Starling’s attempt to break into the teen banking market will allow challengers to foster greater trust among existing customers with families, embedding them into their ecosystem as well as converting secondary account holders into primary ones over the medium term.
As banks continue to navigate through the Covid-19 pandemic, some have started questioning how to ensure future growth. The answer for many providers this year has been children’s banking, with Hong Leong Bank, Principality Building Society, Revolut, Venmo, and now Starling Bank’s Kite account creating new banking products for children.
However, unlike propositions in the past, these accounts are predominantly aimed at 10–15-year-olds, an age group that both incumbent and challenger banks have been less eager to engage with. Analysis from GlobalData’s Forming an Early Connection: Insight into Children’s Banking report has shown that most incumbent banks place emphasis on propositions designed for kids aged 10 or under in the hope of retaining that customer for life.
Challenger banks, meanwhile, have sought to offer engaging accounts mainly to 16–17-year-olds as a cost-effective way of attracting younger people, their natural base. The result has been a market relatively devoid of products for young teenagers, making them vulnerable to providers that can offer an engaging yet age-appropriate experience.
For challenger banks such as Monzo, Starling, and Lunar, offering accounts to younger teens is a complementary step to their existing 16–17-year accounts. Unlike incumbents, challengers already have a brand with youth appeal, accounts with a large variety of personal financial management tools, and an experience designed to engage with the user. Once Starling has attracted teenagers as primary account holders, they are unlikely to be lured away by a traditional bank’s proposition later in life. Attitudes among young people show that they are much less concerned about what type of provider they use for their banking needs.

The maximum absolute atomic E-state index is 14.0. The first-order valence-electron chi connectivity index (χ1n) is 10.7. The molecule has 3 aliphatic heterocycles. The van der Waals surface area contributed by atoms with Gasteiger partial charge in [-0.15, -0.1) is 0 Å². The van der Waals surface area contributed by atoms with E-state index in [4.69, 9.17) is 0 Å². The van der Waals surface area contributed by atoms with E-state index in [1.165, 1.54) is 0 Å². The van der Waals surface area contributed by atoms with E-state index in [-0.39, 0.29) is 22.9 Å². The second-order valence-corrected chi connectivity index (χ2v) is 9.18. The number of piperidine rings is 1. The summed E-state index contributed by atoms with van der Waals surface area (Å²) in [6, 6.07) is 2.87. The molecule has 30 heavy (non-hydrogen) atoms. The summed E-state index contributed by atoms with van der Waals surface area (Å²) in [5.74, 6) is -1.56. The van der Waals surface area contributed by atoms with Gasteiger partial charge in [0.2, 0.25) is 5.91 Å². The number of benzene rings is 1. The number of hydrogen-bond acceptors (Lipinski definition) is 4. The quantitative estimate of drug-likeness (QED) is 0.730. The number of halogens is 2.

GlobalData’s 2020 Banking and Payments Survey has shown that just 46% of 18–34-year-olds would prefer a traditional bank for their current account, compared to over 80% of those aged 65 and over, with digital-only banks being the largest beneficiaries of this change.
Having the wider family as customers of the bank is also a great way to foster trust and retention, particularly with parents. Starling, in particular, will now have customers who are young, digitally savvy parents wanting an account for their child and who, unlike previous generations, will not automatically consider a traditional bank first.
Yet, Starling’s Kite account, which for now offers under-15s a debit card for £2 a month, is likely to deliver an extra benefit to the challenger bank. Because under-16s are likely to need a parent to have an account, so they can enable tools such as parental controls, this gives Starling an opportunity to connect with the parent in a way that is difficult to facilitate with a secondary account holder. Over time, this added interaction could incentivise existing parental customers to make a full switch from using Starling as their secondary account to their primary one, giving the bank a much greater opportunity to cross-sell products over the medium term.
The culmination of Starling’s efforts should worry incumbents as, so long as challengers can replicate their engaging experience for teens, incumbents will find it much more difficult to attract younger consumers as well as hang on to parental customers who may have tried Starling for the first time.
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